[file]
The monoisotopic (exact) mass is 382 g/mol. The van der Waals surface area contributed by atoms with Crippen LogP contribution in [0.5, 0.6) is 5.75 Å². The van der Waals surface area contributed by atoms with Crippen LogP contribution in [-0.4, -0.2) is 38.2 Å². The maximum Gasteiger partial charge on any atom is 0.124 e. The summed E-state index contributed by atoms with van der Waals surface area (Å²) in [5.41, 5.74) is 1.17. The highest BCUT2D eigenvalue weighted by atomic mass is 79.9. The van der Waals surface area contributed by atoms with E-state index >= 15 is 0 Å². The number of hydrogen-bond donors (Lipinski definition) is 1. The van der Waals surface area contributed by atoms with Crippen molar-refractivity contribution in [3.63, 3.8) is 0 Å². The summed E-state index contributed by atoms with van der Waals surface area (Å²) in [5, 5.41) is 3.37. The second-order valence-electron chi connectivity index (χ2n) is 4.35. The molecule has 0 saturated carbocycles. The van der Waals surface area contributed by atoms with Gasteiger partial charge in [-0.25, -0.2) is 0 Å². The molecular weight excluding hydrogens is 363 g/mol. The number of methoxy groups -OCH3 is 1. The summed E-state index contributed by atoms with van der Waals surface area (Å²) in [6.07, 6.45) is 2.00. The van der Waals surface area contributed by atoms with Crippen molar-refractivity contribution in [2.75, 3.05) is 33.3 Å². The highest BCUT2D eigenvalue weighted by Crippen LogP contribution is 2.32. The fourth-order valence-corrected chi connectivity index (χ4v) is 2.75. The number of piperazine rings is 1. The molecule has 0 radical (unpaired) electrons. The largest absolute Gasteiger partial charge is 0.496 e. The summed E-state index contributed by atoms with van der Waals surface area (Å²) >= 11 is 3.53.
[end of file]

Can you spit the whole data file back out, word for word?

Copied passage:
The monoisotopic (exact) mass is 382 g/mol. The van der Waals surface area contributed by atoms with Crippen LogP contribution in [0.5, 0.6) is 5.75 Å². The van der Waals surface area contributed by atoms with Crippen LogP contribution in [-0.4, -0.2) is 38.2 Å². The maximum Gasteiger partial charge on any atom is 0.124 e. The summed E-state index contributed by atoms with van der Waals surface area (Å²) in [5.41, 5.74) is 1.17. The highest BCUT2D eigenvalue weighted by atomic mass is 79.9. The van der Waals surface area contributed by atoms with E-state index >= 15 is 0 Å². The number of hydrogen-bond donors (Lipinski definition) is 1. The van der Waals surface area contributed by atoms with Crippen molar-refractivity contribution in [3.63, 3.8) is 0 Å². The summed E-state index contributed by atoms with van der Waals surface area (Å²) in [5, 5.41) is 3.37. The second-order valence-electron chi connectivity index (χ2n) is 4.35. The molecule has 0 saturated carbocycles. The van der Waals surface area contributed by atoms with Gasteiger partial charge in [-0.25, -0.2) is 0 Å². The molecular weight excluding hydrogens is 363 g/mol. The number of methoxy groups -OCH3 is 1. The summed E-state index contributed by atoms with van der Waals surface area (Å²) in [6.07, 6.45) is 2.00. The van der Waals surface area contributed by atoms with Crippen molar-refractivity contribution in [2.75, 3.05) is 33.3 Å². The highest BCUT2D eigenvalue weighted by Crippen LogP contribution is 2.32. The fourth-order valence-corrected chi connectivity index (χ4v) is 2.75. The number of piperazine rings is 1. The molecule has 0 radical (unpaired) electrons. The largest absolute Gasteiger partial charge is 0.496 e. The summed E-state index contributed by atoms with van der Waals surface area (Å²) >= 11 is 3.53.